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Fez is undoubtedly fascinating in its own right, but also makes a perfect staging post for a visit to many of other of Northern Morocco’s marvels.
We can arrange a guided day trip to take in three particular highlights, starting with the Roman colonial town of Volubilis, a UNESCO World Heritage Site. The site, originally a Phoenician settlement, got the Roman treatment in the 1st Century AD, and ended up a 100 acre site complete with basilica , triumphal arch and temple. The partially excavated highlights also include the houses of several wealthier denizens of the town whose elaborate mosaic floors are still intact and visible. The town was abandoned in the 11th Century, then devastated by an earthquake in the 18th century and looted for stone by builders in Meknes, so it's something of a marvel that the remains are so well preserved.
Next stop (and just three miles away from Volubilis) is Moulay Idriss, considerd the holiest site in Morocco. Only recently welcoming to foreigners, the town is named after the founder of the dynasty (and direct descendant of Mohammed) responsible for bringing Islam to Morocco. The town - another resting place for much of the masonry from Volubilis - is best explored by wandering the classically narrow and winding alleyways in its medina.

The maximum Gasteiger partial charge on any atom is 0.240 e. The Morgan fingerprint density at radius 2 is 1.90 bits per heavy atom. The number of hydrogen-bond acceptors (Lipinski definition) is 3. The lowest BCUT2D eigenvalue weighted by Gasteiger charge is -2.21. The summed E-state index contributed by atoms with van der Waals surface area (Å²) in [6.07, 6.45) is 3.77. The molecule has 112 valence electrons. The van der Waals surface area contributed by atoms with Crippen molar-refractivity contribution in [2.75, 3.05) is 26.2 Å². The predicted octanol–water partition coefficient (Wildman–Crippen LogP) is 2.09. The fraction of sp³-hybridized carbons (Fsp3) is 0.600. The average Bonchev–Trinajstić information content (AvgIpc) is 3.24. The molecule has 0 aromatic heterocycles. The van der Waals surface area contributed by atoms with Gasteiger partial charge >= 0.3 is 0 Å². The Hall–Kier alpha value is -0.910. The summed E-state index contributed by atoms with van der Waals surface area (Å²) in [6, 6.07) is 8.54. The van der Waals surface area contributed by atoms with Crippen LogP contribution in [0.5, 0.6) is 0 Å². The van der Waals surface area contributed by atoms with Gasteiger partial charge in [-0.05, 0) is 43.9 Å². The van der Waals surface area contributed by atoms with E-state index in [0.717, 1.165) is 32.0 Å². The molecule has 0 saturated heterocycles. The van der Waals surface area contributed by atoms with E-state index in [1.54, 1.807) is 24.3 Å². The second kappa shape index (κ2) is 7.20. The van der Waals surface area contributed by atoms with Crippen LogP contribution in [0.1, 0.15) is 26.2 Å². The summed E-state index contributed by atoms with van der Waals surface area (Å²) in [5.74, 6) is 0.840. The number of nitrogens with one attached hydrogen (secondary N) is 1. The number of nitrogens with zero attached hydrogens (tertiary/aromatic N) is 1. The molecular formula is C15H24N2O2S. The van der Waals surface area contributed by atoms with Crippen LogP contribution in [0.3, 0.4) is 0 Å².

The final stop on the tour is another of the Imperial Cities (Marrakech, Fez and Rabat being the others) - Meknes. Another UNESCO site, Meknes is famed for its massive defensive walls and gardens and for having so many mosques it earned the sobriquet 'the City of One Hundred Minarets'.
It’s worth walking up one of the hills surrounding the town of Moulay Idriss to get a lovely view of the whitewashed houses hugging twin hilltops. Try to spot the mosque with the round tower, supposedly the only of its kind in Morocco.
Isabel, Original Traveller